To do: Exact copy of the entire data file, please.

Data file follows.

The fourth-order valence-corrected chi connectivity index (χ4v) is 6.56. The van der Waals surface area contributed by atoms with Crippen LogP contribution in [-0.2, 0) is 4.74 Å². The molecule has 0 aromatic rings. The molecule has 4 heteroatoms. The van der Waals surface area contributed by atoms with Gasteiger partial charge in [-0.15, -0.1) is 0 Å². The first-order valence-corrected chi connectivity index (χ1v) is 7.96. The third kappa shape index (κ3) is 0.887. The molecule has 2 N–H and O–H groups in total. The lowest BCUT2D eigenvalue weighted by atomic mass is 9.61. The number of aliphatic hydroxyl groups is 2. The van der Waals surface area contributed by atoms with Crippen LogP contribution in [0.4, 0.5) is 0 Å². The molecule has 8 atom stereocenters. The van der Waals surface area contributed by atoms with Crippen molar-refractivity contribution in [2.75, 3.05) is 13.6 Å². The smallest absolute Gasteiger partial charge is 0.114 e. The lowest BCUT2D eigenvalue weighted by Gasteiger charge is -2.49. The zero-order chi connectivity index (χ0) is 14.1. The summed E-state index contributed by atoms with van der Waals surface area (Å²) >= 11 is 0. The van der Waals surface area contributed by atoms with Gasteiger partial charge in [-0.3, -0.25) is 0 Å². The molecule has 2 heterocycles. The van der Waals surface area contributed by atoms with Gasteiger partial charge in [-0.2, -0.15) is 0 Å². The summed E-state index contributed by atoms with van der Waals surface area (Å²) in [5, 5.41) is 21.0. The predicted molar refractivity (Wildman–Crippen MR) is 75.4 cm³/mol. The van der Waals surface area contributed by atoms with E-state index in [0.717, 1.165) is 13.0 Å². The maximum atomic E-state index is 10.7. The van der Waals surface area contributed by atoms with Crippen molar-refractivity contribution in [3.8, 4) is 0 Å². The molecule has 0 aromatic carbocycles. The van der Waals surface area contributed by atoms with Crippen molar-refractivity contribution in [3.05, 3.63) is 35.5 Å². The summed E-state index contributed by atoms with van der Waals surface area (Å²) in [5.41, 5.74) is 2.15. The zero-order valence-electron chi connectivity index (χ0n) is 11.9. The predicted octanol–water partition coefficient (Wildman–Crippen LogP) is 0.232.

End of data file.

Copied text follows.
The fourth-order valence-corrected chi connectivity index (χ4v) is 6.56. The van der Waals surface area contributed by atoms with Crippen LogP contribution in [-0.2, 0) is 4.74 Å². The molecule has 0 aromatic rings. The molecule has 4 heteroatoms. The van der Waals surface area contributed by atoms with Gasteiger partial charge in [-0.15, -0.1) is 0 Å². The first-order valence-corrected chi connectivity index (χ1v) is 7.96. The third kappa shape index (κ3) is 0.887. The molecule has 2 N–H and O–H groups in total. The lowest BCUT2D eigenvalue weighted by atomic mass is 9.61. The number of aliphatic hydroxyl groups is 2. The van der Waals surface area contributed by atoms with Crippen LogP contribution in [0.4, 0.5) is 0 Å². The molecule has 8 atom stereocenters. The van der Waals surface area contributed by atoms with Crippen molar-refractivity contribution in [2.75, 3.05) is 13.6 Å². The smallest absolute Gasteiger partial charge is 0.114 e. The lowest BCUT2D eigenvalue weighted by Gasteiger charge is -2.49. The zero-order chi connectivity index (χ0) is 14.1. The summed E-state index contributed by atoms with van der Waals surface area (Å²) >= 11 is 0. The van der Waals surface area contributed by atoms with Gasteiger partial charge in [-0.3, -0.25) is 0 Å². The molecule has 2 heterocycles. The van der Waals surface area contributed by atoms with Gasteiger partial charge in [-0.2, -0.15) is 0 Å². The summed E-state index contributed by atoms with van der Waals surface area (Å²) in [5, 5.41) is 21.0. The predicted molar refractivity (Wildman–Crippen MR) is 75.4 cm³/mol. The van der Waals surface area contributed by atoms with E-state index in [0.717, 1.165) is 13.0 Å². The maximum atomic E-state index is 10.7. The van der Waals surface area contributed by atoms with Crippen molar-refractivity contribution in [3.8, 4) is 0 Å². The molecule has 0 aromatic carbocycles. The van der Waals surface area contributed by atoms with Crippen molar-refractivity contribution in [3.05, 3.63) is 35.5 Å². The summed E-state index contributed by atoms with van der Waals surface area (Å²) in [5.41, 5.74) is 2.15. The zero-order valence-electron chi connectivity index (χ0n) is 11.9. The predicted octanol–water partition coefficient (Wildman–Crippen LogP) is 0.232.